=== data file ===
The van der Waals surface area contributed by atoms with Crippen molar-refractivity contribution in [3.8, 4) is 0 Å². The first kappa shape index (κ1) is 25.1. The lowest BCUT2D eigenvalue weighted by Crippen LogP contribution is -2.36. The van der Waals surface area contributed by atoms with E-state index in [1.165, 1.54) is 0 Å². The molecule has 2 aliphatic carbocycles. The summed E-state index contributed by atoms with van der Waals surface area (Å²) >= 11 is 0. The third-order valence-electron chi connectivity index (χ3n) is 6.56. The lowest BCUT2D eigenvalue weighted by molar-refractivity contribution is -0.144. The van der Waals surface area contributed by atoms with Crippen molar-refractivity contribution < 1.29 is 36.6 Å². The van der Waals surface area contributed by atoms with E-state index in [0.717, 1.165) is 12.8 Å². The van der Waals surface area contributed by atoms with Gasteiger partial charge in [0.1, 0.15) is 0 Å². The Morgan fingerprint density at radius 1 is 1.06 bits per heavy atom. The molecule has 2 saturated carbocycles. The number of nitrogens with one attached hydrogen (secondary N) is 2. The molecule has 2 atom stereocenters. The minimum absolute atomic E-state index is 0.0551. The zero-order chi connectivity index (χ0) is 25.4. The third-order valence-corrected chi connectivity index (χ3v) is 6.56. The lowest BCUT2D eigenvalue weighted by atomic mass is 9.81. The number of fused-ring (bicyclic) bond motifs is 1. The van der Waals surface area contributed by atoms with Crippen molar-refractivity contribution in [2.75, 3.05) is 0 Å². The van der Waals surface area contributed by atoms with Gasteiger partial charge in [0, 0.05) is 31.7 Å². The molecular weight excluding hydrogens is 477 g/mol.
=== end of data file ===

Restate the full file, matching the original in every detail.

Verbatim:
The van der Waals surface area contributed by atoms with Crippen molar-refractivity contribution in [3.8, 4) is 0 Å². The first kappa shape index (κ1) is 25.1. The lowest BCUT2D eigenvalue weighted by Crippen LogP contribution is -2.36. The van der Waals surface area contributed by atoms with E-state index in [1.165, 1.54) is 0 Å². The molecule has 2 aliphatic carbocycles. The summed E-state index contributed by atoms with van der Waals surface area (Å²) >= 11 is 0. The third-order valence-electron chi connectivity index (χ3n) is 6.56. The lowest BCUT2D eigenvalue weighted by molar-refractivity contribution is -0.144. The van der Waals surface area contributed by atoms with Crippen molar-refractivity contribution < 1.29 is 36.6 Å². The van der Waals surface area contributed by atoms with E-state index in [0.717, 1.165) is 12.8 Å². The van der Waals surface area contributed by atoms with Gasteiger partial charge in [0.1, 0.15) is 0 Å². The Morgan fingerprint density at radius 1 is 1.06 bits per heavy atom. The molecule has 2 saturated carbocycles. The number of nitrogens with one attached hydrogen (secondary N) is 2. The molecule has 2 atom stereocenters. The minimum absolute atomic E-state index is 0.0551. The zero-order chi connectivity index (χ0) is 25.4. The third-order valence-corrected chi connectivity index (χ3v) is 6.56. The lowest BCUT2D eigenvalue weighted by atomic mass is 9.81. The number of fused-ring (bicyclic) bond motifs is 1. The van der Waals surface area contributed by atoms with Crippen molar-refractivity contribution in [2.75, 3.05) is 0 Å². The van der Waals surface area contributed by atoms with Gasteiger partial charge in [0, 0.05) is 31.7 Å². The molecular weight excluding hydrogens is 477 g/mol.